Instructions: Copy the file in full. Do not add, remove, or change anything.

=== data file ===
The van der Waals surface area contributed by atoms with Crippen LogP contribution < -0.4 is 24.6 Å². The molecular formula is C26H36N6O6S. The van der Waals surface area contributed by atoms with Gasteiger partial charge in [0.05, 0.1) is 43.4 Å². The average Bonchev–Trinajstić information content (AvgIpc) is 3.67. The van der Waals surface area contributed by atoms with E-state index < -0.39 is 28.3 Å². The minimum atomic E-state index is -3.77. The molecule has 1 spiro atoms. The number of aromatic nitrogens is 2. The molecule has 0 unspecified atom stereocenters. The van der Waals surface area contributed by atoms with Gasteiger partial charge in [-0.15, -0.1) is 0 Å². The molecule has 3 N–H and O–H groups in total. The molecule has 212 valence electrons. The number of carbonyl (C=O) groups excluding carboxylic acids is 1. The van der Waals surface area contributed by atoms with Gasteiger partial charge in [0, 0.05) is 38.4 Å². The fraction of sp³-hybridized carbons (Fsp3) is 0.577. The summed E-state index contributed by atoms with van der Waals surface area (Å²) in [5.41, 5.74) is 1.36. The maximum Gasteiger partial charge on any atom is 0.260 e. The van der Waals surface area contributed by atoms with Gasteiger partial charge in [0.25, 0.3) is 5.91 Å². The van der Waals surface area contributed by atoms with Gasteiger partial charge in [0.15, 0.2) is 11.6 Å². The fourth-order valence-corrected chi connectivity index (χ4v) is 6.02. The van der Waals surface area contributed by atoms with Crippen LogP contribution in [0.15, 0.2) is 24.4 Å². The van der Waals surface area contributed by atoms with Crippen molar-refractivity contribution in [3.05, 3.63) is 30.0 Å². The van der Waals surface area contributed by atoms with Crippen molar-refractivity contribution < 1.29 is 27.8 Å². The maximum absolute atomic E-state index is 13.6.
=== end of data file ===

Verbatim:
The van der Waals surface area contributed by atoms with Crippen LogP contribution < -0.4 is 24.6 Å². The molecular formula is C26H36N6O6S. The van der Waals surface area contributed by atoms with Gasteiger partial charge in [0.05, 0.1) is 43.4 Å². The average Bonchev–Trinajstić information content (AvgIpc) is 3.67. The van der Waals surface area contributed by atoms with E-state index < -0.39 is 28.3 Å². The minimum atomic E-state index is -3.77. The molecule has 1 spiro atoms. The number of aromatic nitrogens is 2. The molecule has 0 unspecified atom stereocenters. The van der Waals surface area contributed by atoms with Gasteiger partial charge in [-0.15, -0.1) is 0 Å². The molecule has 3 N–H and O–H groups in total. The molecule has 212 valence electrons. The number of carbonyl (C=O) groups excluding carboxylic acids is 1. The van der Waals surface area contributed by atoms with Gasteiger partial charge in [0, 0.05) is 38.4 Å². The fraction of sp³-hybridized carbons (Fsp3) is 0.577. The summed E-state index contributed by atoms with van der Waals surface area (Å²) in [5.41, 5.74) is 1.36. The maximum Gasteiger partial charge on any atom is 0.260 e. The van der Waals surface area contributed by atoms with Gasteiger partial charge in [0.25, 0.3) is 5.91 Å². The van der Waals surface area contributed by atoms with Gasteiger partial charge in [0.15, 0.2) is 11.6 Å². The fourth-order valence-corrected chi connectivity index (χ4v) is 6.02. The van der Waals surface area contributed by atoms with Crippen LogP contribution in [0.15, 0.2) is 24.4 Å². The van der Waals surface area contributed by atoms with Crippen molar-refractivity contribution in [3.05, 3.63) is 30.0 Å². The van der Waals surface area contributed by atoms with Crippen molar-refractivity contribution < 1.29 is 27.8 Å². The maximum absolute atomic E-state index is 13.6.